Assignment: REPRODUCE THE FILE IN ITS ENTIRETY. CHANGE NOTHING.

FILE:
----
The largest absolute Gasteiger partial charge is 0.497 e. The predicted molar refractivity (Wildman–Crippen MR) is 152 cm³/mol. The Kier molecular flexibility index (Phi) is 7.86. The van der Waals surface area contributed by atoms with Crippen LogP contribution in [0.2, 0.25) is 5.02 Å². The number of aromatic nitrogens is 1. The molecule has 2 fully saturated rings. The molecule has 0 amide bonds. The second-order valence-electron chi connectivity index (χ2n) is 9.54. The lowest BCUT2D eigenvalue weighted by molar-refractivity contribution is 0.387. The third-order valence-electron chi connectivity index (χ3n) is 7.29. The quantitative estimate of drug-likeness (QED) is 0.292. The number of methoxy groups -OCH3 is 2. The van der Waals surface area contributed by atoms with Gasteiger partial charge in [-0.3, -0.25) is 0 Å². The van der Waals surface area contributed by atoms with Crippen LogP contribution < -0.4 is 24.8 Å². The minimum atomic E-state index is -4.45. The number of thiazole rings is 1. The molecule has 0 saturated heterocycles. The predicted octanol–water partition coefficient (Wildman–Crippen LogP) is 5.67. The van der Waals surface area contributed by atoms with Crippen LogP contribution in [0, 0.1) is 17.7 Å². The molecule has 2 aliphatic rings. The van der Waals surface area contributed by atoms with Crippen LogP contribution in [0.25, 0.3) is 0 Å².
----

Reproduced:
The largest absolute Gasteiger partial charge is 0.497 e. The predicted molar refractivity (Wildman–Crippen MR) is 152 cm³/mol. The Kier molecular flexibility index (Phi) is 7.86. The van der Waals surface area contributed by atoms with Crippen LogP contribution in [0.2, 0.25) is 5.02 Å². The number of aromatic nitrogens is 1. The molecule has 2 fully saturated rings. The molecule has 0 amide bonds. The second-order valence-electron chi connectivity index (χ2n) is 9.54. The lowest BCUT2D eigenvalue weighted by molar-refractivity contribution is 0.387. The third-order valence-electron chi connectivity index (χ3n) is 7.29. The quantitative estimate of drug-likeness (QED) is 0.292. The number of methoxy groups -OCH3 is 2. The van der Waals surface area contributed by atoms with Gasteiger partial charge in [-0.3, -0.25) is 0 Å². The van der Waals surface area contributed by atoms with Crippen LogP contribution < -0.4 is 24.8 Å². The minimum atomic E-state index is -4.45. The number of thiazole rings is 1. The molecule has 0 saturated heterocycles. The predicted octanol–water partition coefficient (Wildman–Crippen LogP) is 5.67. The van der Waals surface area contributed by atoms with Crippen LogP contribution in [0, 0.1) is 17.7 Å². The molecule has 2 aliphatic rings. The van der Waals surface area contributed by atoms with Crippen LogP contribution in [0.25, 0.3) is 0 Å².